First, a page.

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EENET asia Newsletters :6th issue content

Non-Attendance in Eastern Indonesia

Kym Holthouse

Save the Children UK undertook a participatory research project with 22 schools and communities in 3 districts in the eastern Indonesian province of Nusa Tenggara Timor [NTT], to better understand barriers to enrolment and regular school attendance.

Indonesia has been widely recognized as having achieved universal primary education for more than a decade. Participation rates exploded in Indonesia during the ‘70s and ‘80s when the government undertook the most rapid program of school construction seen anywhere in the world.

Since 1994, Indonesian law has required that every child between the ages of 7 and 15 must be enrolled in school, extending the period of compulsory basic education to include 3 years of junior secondary school. In introducing the law, the government set a target of 96% junior secondary enrolment by 2009. The latest official figures available [2005/06] show there is still some work to be done: 87% of 13-15 year olds enrolled, but only 62% at junior high.

The difference between the 2 figures mainly reflects the number of children aged 13-15 who are still at primary school. These are children who either started primary school late, or have since repeated a grade or two. Repeating grades is common in Indonesia and places considerable extra pressure on the education system.

A major factor in students repeating grades is absenteeism, as students who attend irregularly inevitably fall further and further behind. In spite of its multiple impacts, absenteeism is rarely captured in statistical representations of school participation. Yet, widespread, chronic absenteeism can obviously make the most impressive enrolment figures almost meaningless.

To better understand the causes of persistent non-enrolment and absenteeism, Save the Children UK recently launched a participatory research project in the eastern Indonesian province of NTT. Not surprisingly, in a country as large, and economically diverse, as Indonesia, school participation rates are not uniform, and can vary even more within provinces than between them. As discussed below, rural and remote schools face multiple additional challenges in getting children to school, and invariably do so with fewer resources.

NTT Province
Government figures [2005/06] show that in NTT only 94% of 7-12 year olds, and only 77% of 13-15 year olds, were enrolled, significantly below the national averages for both age groups.

NTT is one of the poorest provinces in Indonesia. Schools, teaching personnel and resources in many parts of the province, in particular rural and remote areas, are insufficient to meet demand. Since Indonesia embarked on a radical decentralization program in 2002, district governments have been responsible for supplying education services. However, NTT’s district education departments are still heavily reliant on central government funding, which is insufficient to meet their budgetary needs.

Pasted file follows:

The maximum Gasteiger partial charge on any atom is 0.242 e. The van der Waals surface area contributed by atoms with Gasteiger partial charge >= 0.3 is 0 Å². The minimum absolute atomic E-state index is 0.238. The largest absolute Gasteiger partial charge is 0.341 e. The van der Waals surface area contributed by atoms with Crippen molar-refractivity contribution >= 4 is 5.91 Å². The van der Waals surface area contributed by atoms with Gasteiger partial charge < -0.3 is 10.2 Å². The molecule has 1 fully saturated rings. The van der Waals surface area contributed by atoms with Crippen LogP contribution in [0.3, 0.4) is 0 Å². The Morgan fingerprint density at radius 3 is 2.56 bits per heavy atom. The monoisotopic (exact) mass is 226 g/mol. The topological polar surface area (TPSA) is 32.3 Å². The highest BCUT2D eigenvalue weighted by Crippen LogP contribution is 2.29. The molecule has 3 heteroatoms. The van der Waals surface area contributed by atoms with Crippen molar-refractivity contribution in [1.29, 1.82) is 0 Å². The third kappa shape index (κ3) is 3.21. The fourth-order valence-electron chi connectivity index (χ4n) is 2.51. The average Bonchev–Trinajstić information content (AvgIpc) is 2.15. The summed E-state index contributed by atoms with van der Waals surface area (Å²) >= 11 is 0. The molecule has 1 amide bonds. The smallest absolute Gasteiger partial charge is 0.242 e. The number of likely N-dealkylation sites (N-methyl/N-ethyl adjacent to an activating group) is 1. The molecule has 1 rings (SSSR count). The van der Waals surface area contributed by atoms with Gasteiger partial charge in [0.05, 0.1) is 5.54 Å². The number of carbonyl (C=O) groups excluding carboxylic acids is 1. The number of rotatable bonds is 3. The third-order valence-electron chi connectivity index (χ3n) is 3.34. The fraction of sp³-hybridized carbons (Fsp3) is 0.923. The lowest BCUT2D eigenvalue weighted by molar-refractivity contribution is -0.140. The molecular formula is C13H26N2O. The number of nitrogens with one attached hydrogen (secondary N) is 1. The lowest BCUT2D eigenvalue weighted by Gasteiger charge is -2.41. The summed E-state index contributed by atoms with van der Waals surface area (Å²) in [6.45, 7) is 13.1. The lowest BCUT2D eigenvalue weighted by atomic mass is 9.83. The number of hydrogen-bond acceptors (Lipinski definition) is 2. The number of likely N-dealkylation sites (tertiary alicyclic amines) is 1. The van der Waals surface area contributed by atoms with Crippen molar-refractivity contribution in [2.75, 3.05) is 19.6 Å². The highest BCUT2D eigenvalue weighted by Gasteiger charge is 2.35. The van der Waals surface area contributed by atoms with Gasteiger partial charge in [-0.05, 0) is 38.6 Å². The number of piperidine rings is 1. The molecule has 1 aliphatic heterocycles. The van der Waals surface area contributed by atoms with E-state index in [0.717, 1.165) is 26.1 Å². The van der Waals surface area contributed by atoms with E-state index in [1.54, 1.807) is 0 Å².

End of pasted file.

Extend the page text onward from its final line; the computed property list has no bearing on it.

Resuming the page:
At the household level, income in NTT is ⅓ of the national average. Although mandatory school fees were recently abolished in Indonesia, the associated costs of schooling - uniforms, books, transport and lunch money - continue to impact more heavily on parents’ ability to keep their children in school in poorer areas.

Results
Three districts - Sumba Barat Daya [SBD], Kupang and Belu - were included in the study. SBD had by far the most serious problems both in terms of enrolment and absenteeism. SCUK’s own survey found only 89% of 7-12 year olds in SBD were enrolled at any level of school, compared with 95% in Belu and 99% for Kupang. This gap widened further when 13 and 14 year olds were also included.

The difference was even starker for absenteeism. At the schools surveyed in SBD, on average one out of every five student days was lost. Put another way, the average student missed 48 days, or 8 weeks, of school between July 2007 and May 2008. By contrast, in Kupang the average student missed only 6 days over the same period.

What do these different figures reflect about schools in these communities? In many ways the communities appear quite similar: they were all rural or remote; have similar climates; and measured in terms of cash income at least, have similar levels of wealth. However, from our survey of parents, and from focus group discussions with parents, teachers and children, several points of difference emerged that help explain why school participation is less entrenched in SBD.

Causes of Absenteeism/ Dropping Out

In addition, schools in all districts did not actively create opportunities for parents to become involved in the school, or to take pride in their children’s progress. Communication between teachers and parents was minimal, made difficult by distance, lack of communications infrastructure, and the demands of an agrarian lifestyle, but also by a cultural separation of the school and school-based knowledge from other aspects of village life.

School committees had been enlisted to encourage parents to ensure their children went to school, but the effect of home visits was often short-lived. In many cases, parents and teachers claimed that the child simply did not want to go to school. The challenge for organizations working with schools and school communities, then, must be to find out, if true, why children do not want to go to school, and then work to make the classroom experience a more meaningful, and enjoyable one.

Save the Children is continuing to support the schools involved in the research to find and implement their own solutions to overcome barriers to participation.

Ms. Kym Holthouse, consultant with Save the Children UK. Email: or post to
Save the Children UK
Educarion Unit
Jalan Pejatan Barat No. 8
Jakarta Selatan 12550
Indonesia